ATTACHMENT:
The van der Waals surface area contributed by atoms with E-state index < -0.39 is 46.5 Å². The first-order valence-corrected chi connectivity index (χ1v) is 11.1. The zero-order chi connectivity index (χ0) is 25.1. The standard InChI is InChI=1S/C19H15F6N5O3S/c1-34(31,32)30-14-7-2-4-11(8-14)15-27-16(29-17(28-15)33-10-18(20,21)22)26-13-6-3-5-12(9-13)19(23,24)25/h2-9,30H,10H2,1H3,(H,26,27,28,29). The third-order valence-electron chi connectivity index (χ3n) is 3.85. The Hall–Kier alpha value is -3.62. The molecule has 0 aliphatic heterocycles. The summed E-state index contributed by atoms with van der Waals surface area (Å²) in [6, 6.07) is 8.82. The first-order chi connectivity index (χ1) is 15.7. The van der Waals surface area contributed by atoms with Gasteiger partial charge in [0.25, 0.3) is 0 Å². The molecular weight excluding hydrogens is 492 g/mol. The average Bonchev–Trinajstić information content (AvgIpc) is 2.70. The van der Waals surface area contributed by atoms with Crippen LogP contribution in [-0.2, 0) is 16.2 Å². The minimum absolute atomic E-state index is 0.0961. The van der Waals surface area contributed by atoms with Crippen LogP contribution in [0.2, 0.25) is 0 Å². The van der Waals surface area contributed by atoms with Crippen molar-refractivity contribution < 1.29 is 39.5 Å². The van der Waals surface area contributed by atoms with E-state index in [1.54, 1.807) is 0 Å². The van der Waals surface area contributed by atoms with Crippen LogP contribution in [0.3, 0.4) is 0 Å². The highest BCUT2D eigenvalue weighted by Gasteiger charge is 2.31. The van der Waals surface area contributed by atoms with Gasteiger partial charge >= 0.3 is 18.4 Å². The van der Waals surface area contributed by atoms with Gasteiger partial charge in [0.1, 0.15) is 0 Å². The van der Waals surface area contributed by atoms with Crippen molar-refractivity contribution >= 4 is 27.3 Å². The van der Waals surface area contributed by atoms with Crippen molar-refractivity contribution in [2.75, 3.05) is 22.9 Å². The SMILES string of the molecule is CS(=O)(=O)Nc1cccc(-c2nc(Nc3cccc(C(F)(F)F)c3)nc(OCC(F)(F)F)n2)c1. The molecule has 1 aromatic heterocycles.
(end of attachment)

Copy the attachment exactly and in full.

The van der Waals surface area contributed by atoms with E-state index < -0.39 is 46.5 Å². The first-order valence-corrected chi connectivity index (χ1v) is 11.1. The zero-order chi connectivity index (χ0) is 25.1. The standard InChI is InChI=1S/C19H15F6N5O3S/c1-34(31,32)30-14-7-2-4-11(8-14)15-27-16(29-17(28-15)33-10-18(20,21)22)26-13-6-3-5-12(9-13)19(23,24)25/h2-9,30H,10H2,1H3,(H,26,27,28,29). The third-order valence-electron chi connectivity index (χ3n) is 3.85. The Hall–Kier alpha value is -3.62. The molecule has 0 aliphatic heterocycles. The summed E-state index contributed by atoms with van der Waals surface area (Å²) in [6, 6.07) is 8.82. The first-order chi connectivity index (χ1) is 15.7. The van der Waals surface area contributed by atoms with Gasteiger partial charge in [0.25, 0.3) is 0 Å². The molecular weight excluding hydrogens is 492 g/mol. The average Bonchev–Trinajstić information content (AvgIpc) is 2.70. The van der Waals surface area contributed by atoms with Crippen LogP contribution in [-0.2, 0) is 16.2 Å². The minimum absolute atomic E-state index is 0.0961. The van der Waals surface area contributed by atoms with Crippen LogP contribution in [0.2, 0.25) is 0 Å². The van der Waals surface area contributed by atoms with Crippen molar-refractivity contribution < 1.29 is 39.5 Å². The van der Waals surface area contributed by atoms with E-state index in [1.54, 1.807) is 0 Å². The van der Waals surface area contributed by atoms with Crippen LogP contribution in [0.3, 0.4) is 0 Å². The highest BCUT2D eigenvalue weighted by Gasteiger charge is 2.31. The van der Waals surface area contributed by atoms with Gasteiger partial charge >= 0.3 is 18.4 Å². The van der Waals surface area contributed by atoms with Gasteiger partial charge in [0.1, 0.15) is 0 Å². The van der Waals surface area contributed by atoms with Crippen molar-refractivity contribution >= 4 is 27.3 Å². The van der Waals surface area contributed by atoms with Crippen molar-refractivity contribution in [2.75, 3.05) is 22.9 Å². The SMILES string of the molecule is CS(=O)(=O)Nc1cccc(-c2nc(Nc3cccc(C(F)(F)F)c3)nc(OCC(F)(F)F)n2)c1. The molecule has 1 aromatic heterocycles.